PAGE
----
Top 7 Things to do if You are a Victim of Workplace Harassment
Harassment, as defined by the U.S. Equal Employment Opportunity Commission (EEOC), is “unwelcome conduct that is based on race, color, religion, sex (including sexual orientation, gender identity, or pregnancy), national origin, older age (beginning at age 40), disability, or genetic information.”
Workplace harassment becomes unlawful when it becomes an ongoing part of one’s continued employment and if the behavior is severe or pervasive enough to create a hostile work environment that any reasonable individual would find abusive or intimidating.
If you are a victim of workplace harassment, there are things you can do to help protect yourself such as keeping note of the ongoing behavior and contacting an employment lawyer for workplace harassment issues in Columbus, Ohio. So, let’s take a look at the top 7 things you can do if you are a victim of workplace harassment.
Keep in Mind It’s Not Your Fault
One thing to keep in mind when you are dealing with workplace harassment of any kind is that it is not your fault. Any employee, as protected under federal law, has the right to work in an environment that is free from harassment.
Whether it is based on color, religion, sex, age, or disability, harassment in the workplace makes for a hostile environment that can affect an employee’s overall work performance and general health. As laid out by the EEOC, a harassment victim can even be “anyone affected by the offensive conduct” that is taking place.
Use Resources Available to You
Take the time to review your workplace’s employee handbook or check out resources outside of your workplace as well. There may be resources available to you if you are facing workplace harassment that you didn’t even realize. These resources may vary but can include:
- A company or organization Equal Employment Opportunity officer, who may serve as a liaison between your workplace and the U.S.’s Civil Rights Center
- See if there are any specific policies or protocols to handle workplace harassment
- Speak with a harassment or hostile work environment lawyer for workplace issues in Columbus, Ohio
Keep Notes on the Harassment
Keeping notes on the harassment is a big step. You should keep notes of the harassment you are facing from the first time it happens. Notes provide written documentation of the ongoing harassment and can include details like:
- Who the harasser is
- Time and date
- Type of harassment
- Potential witnesses
Consider Reporting the Harassment
Reporting the harassment or hostile work environment you are facing can be a scary thing to do. But if your workplace has specific harassment policies in place or if you have spoken with a workplace harassment lawyer already, it might be time to report the harassment. A hostile work environment attorney can help to advise you.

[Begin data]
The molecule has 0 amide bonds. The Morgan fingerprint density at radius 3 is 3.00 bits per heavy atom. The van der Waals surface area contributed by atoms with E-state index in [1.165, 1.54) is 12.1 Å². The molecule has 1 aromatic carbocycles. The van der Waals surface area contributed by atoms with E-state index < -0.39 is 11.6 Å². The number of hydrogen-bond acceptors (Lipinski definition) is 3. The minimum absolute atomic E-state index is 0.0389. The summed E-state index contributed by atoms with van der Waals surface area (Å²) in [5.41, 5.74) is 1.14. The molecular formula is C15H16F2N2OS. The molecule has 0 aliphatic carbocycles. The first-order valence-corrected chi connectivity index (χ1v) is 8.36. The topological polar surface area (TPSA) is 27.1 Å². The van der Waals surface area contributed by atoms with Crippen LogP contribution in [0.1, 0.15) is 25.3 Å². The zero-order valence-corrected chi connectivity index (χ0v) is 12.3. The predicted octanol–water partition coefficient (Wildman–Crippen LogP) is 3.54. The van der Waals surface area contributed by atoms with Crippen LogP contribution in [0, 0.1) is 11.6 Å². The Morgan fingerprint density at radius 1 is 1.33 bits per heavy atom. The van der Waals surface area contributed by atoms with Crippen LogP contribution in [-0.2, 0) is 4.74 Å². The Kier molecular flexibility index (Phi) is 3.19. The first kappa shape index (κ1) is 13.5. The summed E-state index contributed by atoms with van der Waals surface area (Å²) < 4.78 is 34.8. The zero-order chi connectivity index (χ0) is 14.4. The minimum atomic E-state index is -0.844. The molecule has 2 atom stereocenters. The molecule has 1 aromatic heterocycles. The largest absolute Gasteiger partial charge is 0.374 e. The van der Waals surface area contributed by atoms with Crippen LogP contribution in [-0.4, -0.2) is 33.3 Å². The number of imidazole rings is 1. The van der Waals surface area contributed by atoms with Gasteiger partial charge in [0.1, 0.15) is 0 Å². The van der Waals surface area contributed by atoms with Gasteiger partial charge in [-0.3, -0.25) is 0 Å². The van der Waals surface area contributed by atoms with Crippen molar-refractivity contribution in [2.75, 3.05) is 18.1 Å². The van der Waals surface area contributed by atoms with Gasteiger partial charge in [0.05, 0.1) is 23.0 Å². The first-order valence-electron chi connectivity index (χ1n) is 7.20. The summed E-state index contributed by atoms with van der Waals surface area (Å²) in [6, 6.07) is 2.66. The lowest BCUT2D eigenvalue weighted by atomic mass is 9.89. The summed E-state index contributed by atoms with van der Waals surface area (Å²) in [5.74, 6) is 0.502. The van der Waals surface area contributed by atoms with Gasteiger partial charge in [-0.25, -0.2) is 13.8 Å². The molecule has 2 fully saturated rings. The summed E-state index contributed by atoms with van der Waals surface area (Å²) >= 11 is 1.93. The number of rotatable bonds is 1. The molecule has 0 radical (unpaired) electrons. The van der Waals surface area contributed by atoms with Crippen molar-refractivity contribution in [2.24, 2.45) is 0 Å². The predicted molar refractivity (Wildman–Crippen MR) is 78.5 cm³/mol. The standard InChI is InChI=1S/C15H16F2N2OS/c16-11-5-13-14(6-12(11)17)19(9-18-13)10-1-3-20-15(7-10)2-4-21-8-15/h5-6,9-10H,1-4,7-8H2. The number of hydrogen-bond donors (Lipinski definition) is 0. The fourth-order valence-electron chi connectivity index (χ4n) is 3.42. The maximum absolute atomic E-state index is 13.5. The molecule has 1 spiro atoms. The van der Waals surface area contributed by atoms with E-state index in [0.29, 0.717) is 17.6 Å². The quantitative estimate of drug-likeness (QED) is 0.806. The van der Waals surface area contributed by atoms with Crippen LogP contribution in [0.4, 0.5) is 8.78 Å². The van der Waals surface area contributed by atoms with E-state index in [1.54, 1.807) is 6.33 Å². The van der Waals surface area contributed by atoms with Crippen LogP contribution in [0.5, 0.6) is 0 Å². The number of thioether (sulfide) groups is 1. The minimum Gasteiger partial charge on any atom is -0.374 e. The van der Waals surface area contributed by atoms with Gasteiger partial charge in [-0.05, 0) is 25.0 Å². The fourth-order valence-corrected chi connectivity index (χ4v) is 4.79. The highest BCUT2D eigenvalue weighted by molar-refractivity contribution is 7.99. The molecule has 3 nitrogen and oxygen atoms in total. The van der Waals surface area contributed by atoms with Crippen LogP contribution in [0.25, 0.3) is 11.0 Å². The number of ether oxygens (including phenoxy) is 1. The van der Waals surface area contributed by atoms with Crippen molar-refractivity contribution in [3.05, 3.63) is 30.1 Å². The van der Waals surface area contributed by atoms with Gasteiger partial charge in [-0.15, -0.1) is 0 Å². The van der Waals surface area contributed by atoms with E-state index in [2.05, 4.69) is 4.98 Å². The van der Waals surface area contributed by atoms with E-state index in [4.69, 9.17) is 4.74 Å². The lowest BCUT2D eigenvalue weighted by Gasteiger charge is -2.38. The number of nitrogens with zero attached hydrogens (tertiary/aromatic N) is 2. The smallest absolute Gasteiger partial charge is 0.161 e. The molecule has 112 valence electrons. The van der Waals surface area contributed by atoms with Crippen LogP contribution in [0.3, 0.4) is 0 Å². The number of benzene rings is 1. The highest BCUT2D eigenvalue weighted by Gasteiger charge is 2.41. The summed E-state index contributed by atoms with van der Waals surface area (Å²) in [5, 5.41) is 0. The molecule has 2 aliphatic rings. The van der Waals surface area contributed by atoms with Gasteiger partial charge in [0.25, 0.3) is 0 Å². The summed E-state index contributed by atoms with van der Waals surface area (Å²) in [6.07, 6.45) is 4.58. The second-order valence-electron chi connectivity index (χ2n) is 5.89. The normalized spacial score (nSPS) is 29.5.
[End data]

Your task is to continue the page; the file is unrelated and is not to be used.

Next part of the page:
Should you report the harassment, be sure to keep a written record of all communications. This can include things like the initial report, your employer’s actions or non-actions after the harassment is reported, and the notes you have taken on the harassment.
Have Your Own Records
Be sure to keep your own records. This can include both physical and digital copies of your notes on your own computer and other records such as:
- Work evaluations
- Communications about your work performance
- Relevant documents from your harasser
- A witness list
Your records will be helpful when you go to report the harassment or when you speak with a lawyer about next steps.
Speak With a Workplace Harassment Lawyer in Ohio
When it comes to workplace harassment, you might not know the ins and outs of the legal process that can be part of reporting the harassment. Speaking with a harassment lawyer who specializes in employment law can be an important step for you.
They can provide insight into what laws can apply to your unique situation and what legal options you can take if the situation escalates further.
File with the EEOC
For some, you may not feel comfortable reporting workplace harassment to your place of employment itself. You can file a discrimination charge with the EEOC in lieu of filing with your workplace. Filing can be done online or in person at the closest EEOC office to you. A workplace harassment attorney can help to guide you through this process.
Time limits do apply to when you can file a discrimination charge. As of 2021, it sits at 180 days with some state laws extending that time.
Keep in mind these are general, informational tips that help to give you an idea of where to get started when you are facing workplace harassment.